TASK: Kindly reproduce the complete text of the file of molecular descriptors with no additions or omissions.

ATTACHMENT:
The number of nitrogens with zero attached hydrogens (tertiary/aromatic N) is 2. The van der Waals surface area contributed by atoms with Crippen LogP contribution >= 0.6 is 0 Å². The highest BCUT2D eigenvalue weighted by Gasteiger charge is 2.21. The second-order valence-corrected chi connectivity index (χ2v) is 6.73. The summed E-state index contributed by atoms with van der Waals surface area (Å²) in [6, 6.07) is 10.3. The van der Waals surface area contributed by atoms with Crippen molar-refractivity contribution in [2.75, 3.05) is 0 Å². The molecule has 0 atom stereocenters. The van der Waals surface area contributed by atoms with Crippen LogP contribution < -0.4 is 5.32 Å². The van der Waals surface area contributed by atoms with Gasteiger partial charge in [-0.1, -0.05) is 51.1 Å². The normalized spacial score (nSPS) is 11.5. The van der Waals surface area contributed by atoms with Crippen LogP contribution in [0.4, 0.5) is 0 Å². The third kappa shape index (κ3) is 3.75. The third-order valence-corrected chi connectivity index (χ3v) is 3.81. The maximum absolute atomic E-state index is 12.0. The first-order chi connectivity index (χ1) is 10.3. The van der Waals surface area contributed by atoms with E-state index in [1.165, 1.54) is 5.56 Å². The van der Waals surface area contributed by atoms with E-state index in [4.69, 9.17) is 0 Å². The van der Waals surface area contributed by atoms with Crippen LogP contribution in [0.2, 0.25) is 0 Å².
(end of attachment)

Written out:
The number of nitrogens with zero attached hydrogens (tertiary/aromatic N) is 2. The van der Waals surface area contributed by atoms with Crippen LogP contribution >= 0.6 is 0 Å². The highest BCUT2D eigenvalue weighted by Gasteiger charge is 2.21. The second-order valence-corrected chi connectivity index (χ2v) is 6.73. The summed E-state index contributed by atoms with van der Waals surface area (Å²) in [6, 6.07) is 10.3. The van der Waals surface area contributed by atoms with Crippen molar-refractivity contribution in [2.75, 3.05) is 0 Å². The molecule has 0 atom stereocenters. The van der Waals surface area contributed by atoms with Crippen LogP contribution < -0.4 is 5.32 Å². The van der Waals surface area contributed by atoms with Gasteiger partial charge in [-0.1, -0.05) is 51.1 Å². The normalized spacial score (nSPS) is 11.5. The van der Waals surface area contributed by atoms with Crippen LogP contribution in [0.4, 0.5) is 0 Å². The third kappa shape index (κ3) is 3.75. The third-order valence-corrected chi connectivity index (χ3v) is 3.81. The maximum absolute atomic E-state index is 12.0. The first-order chi connectivity index (χ1) is 10.3. The van der Waals surface area contributed by atoms with E-state index in [1.165, 1.54) is 5.56 Å². The van der Waals surface area contributed by atoms with E-state index in [4.69, 9.17) is 0 Å². The van der Waals surface area contributed by atoms with Crippen LogP contribution in [0.2, 0.25) is 0 Å².